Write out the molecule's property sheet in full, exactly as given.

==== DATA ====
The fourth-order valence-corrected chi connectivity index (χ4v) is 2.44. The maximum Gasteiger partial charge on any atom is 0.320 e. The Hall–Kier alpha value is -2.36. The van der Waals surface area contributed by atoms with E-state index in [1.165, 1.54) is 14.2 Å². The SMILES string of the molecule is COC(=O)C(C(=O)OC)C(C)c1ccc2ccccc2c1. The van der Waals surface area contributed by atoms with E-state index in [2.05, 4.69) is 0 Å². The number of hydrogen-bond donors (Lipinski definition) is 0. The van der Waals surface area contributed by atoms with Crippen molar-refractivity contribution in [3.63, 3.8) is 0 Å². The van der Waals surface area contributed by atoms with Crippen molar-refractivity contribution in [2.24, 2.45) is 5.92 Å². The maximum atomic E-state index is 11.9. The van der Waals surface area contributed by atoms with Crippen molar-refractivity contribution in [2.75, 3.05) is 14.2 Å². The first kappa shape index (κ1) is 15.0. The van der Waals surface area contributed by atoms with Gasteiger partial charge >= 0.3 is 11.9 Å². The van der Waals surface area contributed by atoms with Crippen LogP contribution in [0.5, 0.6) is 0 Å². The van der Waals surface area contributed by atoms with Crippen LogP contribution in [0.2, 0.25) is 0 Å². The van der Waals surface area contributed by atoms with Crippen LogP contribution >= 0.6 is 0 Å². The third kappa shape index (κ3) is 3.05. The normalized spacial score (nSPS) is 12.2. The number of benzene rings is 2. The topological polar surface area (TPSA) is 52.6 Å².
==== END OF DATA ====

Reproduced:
The fourth-order valence-corrected chi connectivity index (χ4v) is 2.44. The maximum Gasteiger partial charge on any atom is 0.320 e. The Hall–Kier alpha value is -2.36. The van der Waals surface area contributed by atoms with E-state index in [1.165, 1.54) is 14.2 Å². The SMILES string of the molecule is COC(=O)C(C(=O)OC)C(C)c1ccc2ccccc2c1. The van der Waals surface area contributed by atoms with E-state index in [2.05, 4.69) is 0 Å². The number of hydrogen-bond donors (Lipinski definition) is 0. The van der Waals surface area contributed by atoms with Crippen molar-refractivity contribution in [3.63, 3.8) is 0 Å². The van der Waals surface area contributed by atoms with Crippen molar-refractivity contribution in [2.24, 2.45) is 5.92 Å². The maximum atomic E-state index is 11.9. The van der Waals surface area contributed by atoms with Crippen molar-refractivity contribution in [2.75, 3.05) is 14.2 Å². The first kappa shape index (κ1) is 15.0. The van der Waals surface area contributed by atoms with Gasteiger partial charge >= 0.3 is 11.9 Å². The van der Waals surface area contributed by atoms with Crippen LogP contribution in [0.5, 0.6) is 0 Å². The van der Waals surface area contributed by atoms with Crippen LogP contribution in [0.2, 0.25) is 0 Å². The van der Waals surface area contributed by atoms with Crippen LogP contribution >= 0.6 is 0 Å². The third kappa shape index (κ3) is 3.05. The normalized spacial score (nSPS) is 12.2. The number of benzene rings is 2. The topological polar surface area (TPSA) is 52.6 Å².